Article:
Transcript: Rep. Jim Langevin’s Q&A with DNI James Clapper & NSA Director Gen. Keith Alexander on surveillance programs – Oct. 29, 2013

Partial transcript of Rep. Jim Langevin’s (D-Rhode Island) Q&A with Director of National Intelligence James Clapper and National Security Agency Director Gen. Keith Alexander on NSA’s surveillance programs before the House Intelligence Committee on Oct. 29, 2013:

Rep. Jim Langevin (D-Rhode Island):
…Let me just say that in the years that I’ve been on this committee and in all the years that General, you, and Director, you’ve appeared before the committee, I’ve always found you to be very forthcoming. And the programs that we are debating, discussing today, although there may be changes to them, I’ve always found that you and the NSA have bent over backwards to try to operate within the confines of the law of the Constitution and I realize how serious you take all these issues.

There are extremely important issues that are before the committee today, and I certainly appreciate being able to have this discussion in an open forum and I think it’s important that the American people have confidence in what we’re doing and that the things that are happening are in the nation’s best interest, their best interest, and respecting and protecting privacy and civil liberties altogether.

Over the past several months, I’ve obviously have heard concerns about the scope and character of NSA’s surveillance program loudly and clearly from my constituents. I’m sure my colleagues on the committee have as well. And I hope that the information from this hearing is going to help address the legitimate questions that have been raised on these issues and I think the more transparent that we can be about this, the better.

Obviously, there are things right now that the Congress is considering, the President’s talked about. We’re looking at the scope of our intelligence program and the surveillance that we do to protect our nation from harm.

I’d like to give you an opportunity to talk about if we’re going to rebalance, you know, what the tradeoffs are, because obviously for every action, there’s going to be an opposite equal reaction. And there are some, for example, in the Sensenbrenner legislation wants to repeal much of USA Patriot Act. If we do that, what are the ramifications? And where are some of the areas where we can curtail perhaps some of the surveillance? What would be the impact of that?

NSA Director Gen. Keith Alexander:
So, if I could start, Congressman, thanks for your staunch support over the years.

With respect to business record FISA, my concern is right now one of the key ways that we have of connecting what we know about foreign activities with domestic numbers and passing that to the FBI as having the business record FISA. This is not just us passing a number to the FBI and saying, “Here, good luck with it.”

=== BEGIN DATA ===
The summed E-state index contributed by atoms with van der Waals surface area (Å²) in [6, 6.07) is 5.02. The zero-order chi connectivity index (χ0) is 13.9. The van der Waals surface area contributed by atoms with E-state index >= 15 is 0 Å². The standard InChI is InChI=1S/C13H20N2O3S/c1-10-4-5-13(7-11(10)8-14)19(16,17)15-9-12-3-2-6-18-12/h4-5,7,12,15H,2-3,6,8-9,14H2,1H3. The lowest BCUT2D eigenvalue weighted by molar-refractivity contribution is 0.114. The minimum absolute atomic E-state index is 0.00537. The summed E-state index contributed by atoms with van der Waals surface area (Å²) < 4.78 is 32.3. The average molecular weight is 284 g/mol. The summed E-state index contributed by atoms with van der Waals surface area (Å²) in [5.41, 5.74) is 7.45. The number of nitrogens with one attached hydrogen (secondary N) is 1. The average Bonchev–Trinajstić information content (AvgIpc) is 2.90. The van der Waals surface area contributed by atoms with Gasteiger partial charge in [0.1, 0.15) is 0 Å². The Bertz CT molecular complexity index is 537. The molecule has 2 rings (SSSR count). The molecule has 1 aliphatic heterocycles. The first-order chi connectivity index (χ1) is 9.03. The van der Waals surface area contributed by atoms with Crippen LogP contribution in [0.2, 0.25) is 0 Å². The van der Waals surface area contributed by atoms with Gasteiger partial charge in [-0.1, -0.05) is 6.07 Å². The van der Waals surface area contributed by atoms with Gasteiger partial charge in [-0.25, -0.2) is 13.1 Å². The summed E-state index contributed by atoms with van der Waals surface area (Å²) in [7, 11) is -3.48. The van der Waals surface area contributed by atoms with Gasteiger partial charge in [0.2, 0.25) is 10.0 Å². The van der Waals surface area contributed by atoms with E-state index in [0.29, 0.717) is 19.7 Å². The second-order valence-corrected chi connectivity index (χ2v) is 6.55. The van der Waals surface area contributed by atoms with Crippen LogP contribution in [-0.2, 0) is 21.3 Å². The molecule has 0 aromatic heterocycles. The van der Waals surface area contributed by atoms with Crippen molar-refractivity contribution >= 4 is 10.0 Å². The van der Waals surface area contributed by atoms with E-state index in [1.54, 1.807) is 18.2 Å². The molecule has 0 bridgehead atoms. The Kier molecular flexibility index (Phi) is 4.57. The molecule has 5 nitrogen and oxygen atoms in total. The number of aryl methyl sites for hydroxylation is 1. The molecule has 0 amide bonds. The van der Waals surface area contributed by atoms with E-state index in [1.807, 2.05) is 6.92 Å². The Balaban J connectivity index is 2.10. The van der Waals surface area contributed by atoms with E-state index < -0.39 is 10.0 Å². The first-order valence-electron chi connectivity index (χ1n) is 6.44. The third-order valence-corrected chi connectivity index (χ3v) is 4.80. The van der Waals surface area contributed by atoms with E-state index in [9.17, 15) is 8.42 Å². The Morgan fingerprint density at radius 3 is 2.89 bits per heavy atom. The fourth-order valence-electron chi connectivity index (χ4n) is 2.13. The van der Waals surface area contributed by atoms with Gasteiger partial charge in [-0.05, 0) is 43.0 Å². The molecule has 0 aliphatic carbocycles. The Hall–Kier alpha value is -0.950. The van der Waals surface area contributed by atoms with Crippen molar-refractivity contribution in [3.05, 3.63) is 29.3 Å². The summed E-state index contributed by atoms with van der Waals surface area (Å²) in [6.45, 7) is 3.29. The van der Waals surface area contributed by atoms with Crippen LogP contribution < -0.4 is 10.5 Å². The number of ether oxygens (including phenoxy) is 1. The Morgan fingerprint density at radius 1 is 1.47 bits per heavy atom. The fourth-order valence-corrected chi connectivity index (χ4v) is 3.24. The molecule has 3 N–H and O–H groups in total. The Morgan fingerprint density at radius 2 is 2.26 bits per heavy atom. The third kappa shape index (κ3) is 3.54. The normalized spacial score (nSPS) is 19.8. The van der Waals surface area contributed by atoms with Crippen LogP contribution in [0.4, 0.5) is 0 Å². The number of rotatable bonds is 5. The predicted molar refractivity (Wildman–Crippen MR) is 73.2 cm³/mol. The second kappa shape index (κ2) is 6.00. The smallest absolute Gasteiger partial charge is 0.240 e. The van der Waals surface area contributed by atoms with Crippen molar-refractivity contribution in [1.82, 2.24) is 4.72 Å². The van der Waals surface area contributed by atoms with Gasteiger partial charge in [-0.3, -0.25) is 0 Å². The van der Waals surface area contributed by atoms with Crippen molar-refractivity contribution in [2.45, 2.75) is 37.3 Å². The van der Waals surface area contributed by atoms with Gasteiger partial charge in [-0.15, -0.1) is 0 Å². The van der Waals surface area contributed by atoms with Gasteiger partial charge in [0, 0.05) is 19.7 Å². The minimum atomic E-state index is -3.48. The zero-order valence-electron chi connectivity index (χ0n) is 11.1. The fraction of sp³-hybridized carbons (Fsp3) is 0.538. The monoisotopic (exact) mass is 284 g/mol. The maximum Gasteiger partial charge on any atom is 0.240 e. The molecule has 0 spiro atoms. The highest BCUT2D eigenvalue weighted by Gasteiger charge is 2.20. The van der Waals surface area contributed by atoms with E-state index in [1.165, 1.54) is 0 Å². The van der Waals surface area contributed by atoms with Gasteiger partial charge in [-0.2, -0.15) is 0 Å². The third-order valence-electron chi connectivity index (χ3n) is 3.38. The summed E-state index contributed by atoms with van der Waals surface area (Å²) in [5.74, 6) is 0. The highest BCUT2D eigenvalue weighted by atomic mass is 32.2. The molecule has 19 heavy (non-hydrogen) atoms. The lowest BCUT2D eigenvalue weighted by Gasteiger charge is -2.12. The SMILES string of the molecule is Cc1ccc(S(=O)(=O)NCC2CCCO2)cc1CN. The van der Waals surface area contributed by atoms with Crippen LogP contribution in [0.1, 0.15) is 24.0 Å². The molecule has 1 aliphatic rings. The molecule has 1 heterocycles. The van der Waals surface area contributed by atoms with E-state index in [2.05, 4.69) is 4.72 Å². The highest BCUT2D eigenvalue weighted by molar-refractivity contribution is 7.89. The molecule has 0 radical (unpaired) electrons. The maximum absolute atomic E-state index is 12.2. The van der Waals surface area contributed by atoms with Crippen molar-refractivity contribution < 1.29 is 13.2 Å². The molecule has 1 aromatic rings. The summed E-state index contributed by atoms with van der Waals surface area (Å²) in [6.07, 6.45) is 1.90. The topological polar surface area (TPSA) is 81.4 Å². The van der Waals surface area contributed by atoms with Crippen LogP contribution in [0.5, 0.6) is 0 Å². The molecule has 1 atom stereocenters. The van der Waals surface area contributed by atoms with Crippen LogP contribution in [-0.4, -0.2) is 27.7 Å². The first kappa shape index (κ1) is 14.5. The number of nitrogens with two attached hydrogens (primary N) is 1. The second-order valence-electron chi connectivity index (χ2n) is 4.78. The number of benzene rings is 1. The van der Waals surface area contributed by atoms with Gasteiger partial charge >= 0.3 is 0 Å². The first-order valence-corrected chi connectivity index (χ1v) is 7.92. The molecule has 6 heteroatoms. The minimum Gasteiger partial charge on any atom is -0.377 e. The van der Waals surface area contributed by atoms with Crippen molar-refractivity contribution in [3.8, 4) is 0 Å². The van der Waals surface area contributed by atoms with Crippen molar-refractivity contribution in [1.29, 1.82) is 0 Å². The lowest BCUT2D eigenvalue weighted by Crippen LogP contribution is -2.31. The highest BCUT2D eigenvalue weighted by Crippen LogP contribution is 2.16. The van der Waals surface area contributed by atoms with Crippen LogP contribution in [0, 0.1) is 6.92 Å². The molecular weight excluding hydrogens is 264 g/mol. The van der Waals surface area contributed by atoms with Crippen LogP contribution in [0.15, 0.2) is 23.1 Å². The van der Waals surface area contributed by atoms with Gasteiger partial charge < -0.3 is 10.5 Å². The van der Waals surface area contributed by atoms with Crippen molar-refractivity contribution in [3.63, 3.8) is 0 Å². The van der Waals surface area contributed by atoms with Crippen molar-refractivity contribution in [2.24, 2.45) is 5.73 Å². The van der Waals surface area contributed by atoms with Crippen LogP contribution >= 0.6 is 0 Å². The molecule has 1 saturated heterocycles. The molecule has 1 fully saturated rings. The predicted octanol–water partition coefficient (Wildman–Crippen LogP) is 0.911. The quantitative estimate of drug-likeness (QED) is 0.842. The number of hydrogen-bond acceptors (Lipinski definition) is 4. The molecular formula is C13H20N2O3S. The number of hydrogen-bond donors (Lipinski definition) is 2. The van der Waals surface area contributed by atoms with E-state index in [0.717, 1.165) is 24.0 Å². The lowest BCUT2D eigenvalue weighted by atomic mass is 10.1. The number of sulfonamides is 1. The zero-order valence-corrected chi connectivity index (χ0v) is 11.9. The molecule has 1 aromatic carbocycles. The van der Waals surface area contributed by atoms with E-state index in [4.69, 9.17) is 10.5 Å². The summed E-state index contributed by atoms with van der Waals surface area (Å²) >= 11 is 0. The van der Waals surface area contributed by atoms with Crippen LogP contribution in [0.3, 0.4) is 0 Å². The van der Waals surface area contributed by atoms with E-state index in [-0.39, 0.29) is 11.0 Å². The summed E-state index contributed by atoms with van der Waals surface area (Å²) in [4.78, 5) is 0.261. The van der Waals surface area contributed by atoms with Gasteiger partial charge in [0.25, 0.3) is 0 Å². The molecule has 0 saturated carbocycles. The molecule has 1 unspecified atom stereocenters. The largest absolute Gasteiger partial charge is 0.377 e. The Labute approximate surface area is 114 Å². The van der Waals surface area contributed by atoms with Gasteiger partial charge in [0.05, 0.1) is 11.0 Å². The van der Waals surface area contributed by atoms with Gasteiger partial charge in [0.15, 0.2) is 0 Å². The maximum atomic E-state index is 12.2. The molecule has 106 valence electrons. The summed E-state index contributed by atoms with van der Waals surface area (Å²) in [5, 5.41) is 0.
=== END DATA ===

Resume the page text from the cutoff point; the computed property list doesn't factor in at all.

As Chris noted, one of the things was a number that Najibullah Zazi had. That number connected to Adis Medunjanin in New York, who then connected to 2 other numbers and 2 sets of terrorist-related activities. If you don’t know what the numbers mean, you just get a number and all you know is I have a number and you pick out a number and you say, “What is it?” You don’t know if you’re facing a threat or something else.

What the FBI needs at that point is the fact that this number is associated with other known terrorist activities and you have a significant event. That allows them to very quickly look at it.

If we take away that program, what you do is you create a gap. Now, that’s a risk that the Congress and the policymakers will set up. We will follow faithfully the laws that you’ve established as we’ve always have and the policies that are set up.

What you’re asking me is is there a risk and the answer is yes. We know that risk because that’s where it existed in 9/11. And this is one of the programs that we took. It was one incident; it was catastrophic.

I don’t know if we’ll always be successful in the future. We can’t guarantee that. My concern is if we take away a program that’s helping to defend this country, I think it’s wrong if there’s a perception of civil liberties and privacy just because we haven’t articulated the program well enough so that people understand how we protect their privacy here and what we do. And that’s something we’re all trying to do. I think all of you here have tried to do that. We’ve tried to do. And what we’ve got to do is help the American people understand it.

My concern – it will create a gap.

Director of National Intelligence James Clapper:
I’ll just answer that in all of this – whether we amend a tool or remove it entirely – it actually has the same impact as a cut, as a reduction in capability occasioned by sequestration, and the net effect is we will do the very best we can with the tools and the capabilities we’re given. But I think it’s incumbent on all of us, collectively, to recognize the fact that when that happens, we are incurring greater risks. I say that as a general comment.

Rep. Jim Langevin (D-Rhode Island):
…We’re going to get this right. It is vitally important that we obviously give confidence to the American people that we are doing everything possible to operate within the confines of law of the Constitution. It’s what they expect, what they demand. At the same time, we have to have these capabilities in place that are going to allow us to know the threats that we are facing as a nation. And I think that the greater transparency, the checks and balances that we can have, the better to make sure that the American people have confidence that everything is being done the right way.

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